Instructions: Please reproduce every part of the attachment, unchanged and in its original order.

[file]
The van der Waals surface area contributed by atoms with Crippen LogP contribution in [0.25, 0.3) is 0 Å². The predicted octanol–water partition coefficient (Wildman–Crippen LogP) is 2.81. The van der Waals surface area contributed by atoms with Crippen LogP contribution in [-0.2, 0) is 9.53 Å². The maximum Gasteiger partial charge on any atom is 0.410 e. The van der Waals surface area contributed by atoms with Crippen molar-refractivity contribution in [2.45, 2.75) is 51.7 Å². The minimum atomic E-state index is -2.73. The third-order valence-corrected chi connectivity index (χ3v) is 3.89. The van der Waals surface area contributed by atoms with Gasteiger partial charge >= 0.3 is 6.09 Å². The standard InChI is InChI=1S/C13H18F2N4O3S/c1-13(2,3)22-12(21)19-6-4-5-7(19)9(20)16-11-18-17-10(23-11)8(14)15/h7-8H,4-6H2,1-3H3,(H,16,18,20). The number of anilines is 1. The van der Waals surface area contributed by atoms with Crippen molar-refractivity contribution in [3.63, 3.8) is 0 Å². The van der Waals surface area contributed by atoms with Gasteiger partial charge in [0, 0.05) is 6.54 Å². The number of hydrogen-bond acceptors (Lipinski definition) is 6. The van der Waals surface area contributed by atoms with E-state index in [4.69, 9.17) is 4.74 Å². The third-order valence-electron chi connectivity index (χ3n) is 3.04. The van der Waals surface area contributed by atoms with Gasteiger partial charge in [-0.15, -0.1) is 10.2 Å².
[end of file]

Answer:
The van der Waals surface area contributed by atoms with Crippen LogP contribution in [0.25, 0.3) is 0 Å². The predicted octanol–water partition coefficient (Wildman–Crippen LogP) is 2.81. The van der Waals surface area contributed by atoms with Crippen LogP contribution in [-0.2, 0) is 9.53 Å². The maximum Gasteiger partial charge on any atom is 0.410 e. The van der Waals surface area contributed by atoms with Crippen molar-refractivity contribution in [2.45, 2.75) is 51.7 Å². The minimum atomic E-state index is -2.73. The third-order valence-corrected chi connectivity index (χ3v) is 3.89. The van der Waals surface area contributed by atoms with Gasteiger partial charge >= 0.3 is 6.09 Å². The standard InChI is InChI=1S/C13H18F2N4O3S/c1-13(2,3)22-12(21)19-6-4-5-7(19)9(20)16-11-18-17-10(23-11)8(14)15/h7-8H,4-6H2,1-3H3,(H,16,18,20). The number of anilines is 1. The van der Waals surface area contributed by atoms with Crippen molar-refractivity contribution in [3.63, 3.8) is 0 Å². The van der Waals surface area contributed by atoms with Gasteiger partial charge in [0, 0.05) is 6.54 Å². The number of hydrogen-bond acceptors (Lipinski definition) is 6. The van der Waals surface area contributed by atoms with E-state index in [4.69, 9.17) is 4.74 Å². The third-order valence-electron chi connectivity index (χ3n) is 3.04. The van der Waals surface area contributed by atoms with Gasteiger partial charge in [-0.15, -0.1) is 10.2 Å².